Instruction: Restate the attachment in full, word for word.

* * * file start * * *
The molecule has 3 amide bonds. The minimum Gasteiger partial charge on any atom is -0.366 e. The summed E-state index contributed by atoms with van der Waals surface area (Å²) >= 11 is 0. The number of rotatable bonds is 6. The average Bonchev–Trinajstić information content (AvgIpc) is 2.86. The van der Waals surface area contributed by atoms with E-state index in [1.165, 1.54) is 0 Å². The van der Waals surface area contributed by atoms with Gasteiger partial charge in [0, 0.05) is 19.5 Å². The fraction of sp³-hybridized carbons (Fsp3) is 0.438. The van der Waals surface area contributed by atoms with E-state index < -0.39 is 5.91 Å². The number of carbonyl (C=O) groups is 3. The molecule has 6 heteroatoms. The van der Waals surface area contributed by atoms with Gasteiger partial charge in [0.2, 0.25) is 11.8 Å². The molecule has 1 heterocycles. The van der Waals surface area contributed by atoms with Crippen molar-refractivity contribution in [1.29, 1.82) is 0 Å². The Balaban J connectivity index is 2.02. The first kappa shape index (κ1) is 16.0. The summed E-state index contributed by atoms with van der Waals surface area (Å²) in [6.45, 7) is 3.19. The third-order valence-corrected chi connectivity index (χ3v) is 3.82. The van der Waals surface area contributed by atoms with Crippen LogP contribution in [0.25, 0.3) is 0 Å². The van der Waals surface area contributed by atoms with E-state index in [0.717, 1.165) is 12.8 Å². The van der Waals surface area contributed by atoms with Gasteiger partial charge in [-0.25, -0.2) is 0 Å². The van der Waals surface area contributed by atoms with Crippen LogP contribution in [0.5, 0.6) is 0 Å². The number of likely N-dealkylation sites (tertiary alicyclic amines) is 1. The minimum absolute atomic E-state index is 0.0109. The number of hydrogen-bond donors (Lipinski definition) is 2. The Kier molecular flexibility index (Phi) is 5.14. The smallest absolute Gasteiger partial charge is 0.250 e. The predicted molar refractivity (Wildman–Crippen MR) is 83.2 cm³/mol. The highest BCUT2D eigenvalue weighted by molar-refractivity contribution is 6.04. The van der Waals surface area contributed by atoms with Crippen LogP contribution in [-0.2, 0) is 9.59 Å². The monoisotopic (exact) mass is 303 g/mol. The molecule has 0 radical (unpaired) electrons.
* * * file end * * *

The molecule has 3 amide bonds. The minimum Gasteiger partial charge on any atom is -0.366 e. The summed E-state index contributed by atoms with van der Waals surface area (Å²) >= 11 is 0. The number of rotatable bonds is 6. The average Bonchev–Trinajstić information content (AvgIpc) is 2.86. The van der Waals surface area contributed by atoms with E-state index in [1.165, 1.54) is 0 Å². The van der Waals surface area contributed by atoms with Gasteiger partial charge in [0, 0.05) is 19.5 Å². The fraction of sp³-hybridized carbons (Fsp3) is 0.438. The van der Waals surface area contributed by atoms with E-state index < -0.39 is 5.91 Å². The number of carbonyl (C=O) groups is 3. The molecule has 6 heteroatoms. The van der Waals surface area contributed by atoms with Gasteiger partial charge in [0.2, 0.25) is 11.8 Å². The molecule has 1 heterocycles. The van der Waals surface area contributed by atoms with Crippen molar-refractivity contribution in [1.29, 1.82) is 0 Å². The Balaban J connectivity index is 2.02. The first kappa shape index (κ1) is 16.0. The summed E-state index contributed by atoms with van der Waals surface area (Å²) in [6.45, 7) is 3.19. The third-order valence-corrected chi connectivity index (χ3v) is 3.82. The van der Waals surface area contributed by atoms with Crippen LogP contribution in [0.25, 0.3) is 0 Å². The van der Waals surface area contributed by atoms with E-state index in [0.717, 1.165) is 12.8 Å². The van der Waals surface area contributed by atoms with Gasteiger partial charge in [-0.25, -0.2) is 0 Å². The van der Waals surface area contributed by atoms with Crippen LogP contribution in [0.5, 0.6) is 0 Å². The number of likely N-dealkylation sites (tertiary alicyclic amines) is 1. The minimum absolute atomic E-state index is 0.0109. The number of hydrogen-bond donors (Lipinski definition) is 2. The Kier molecular flexibility index (Phi) is 5.14. The smallest absolute Gasteiger partial charge is 0.250 e. The predicted molar refractivity (Wildman–Crippen MR) is 83.2 cm³/mol. The highest BCUT2D eigenvalue weighted by molar-refractivity contribution is 6.04. The van der Waals surface area contributed by atoms with Crippen LogP contribution in [-0.2, 0) is 9.59 Å². The monoisotopic (exact) mass is 303 g/mol. The molecule has 0 radical (unpaired) electrons.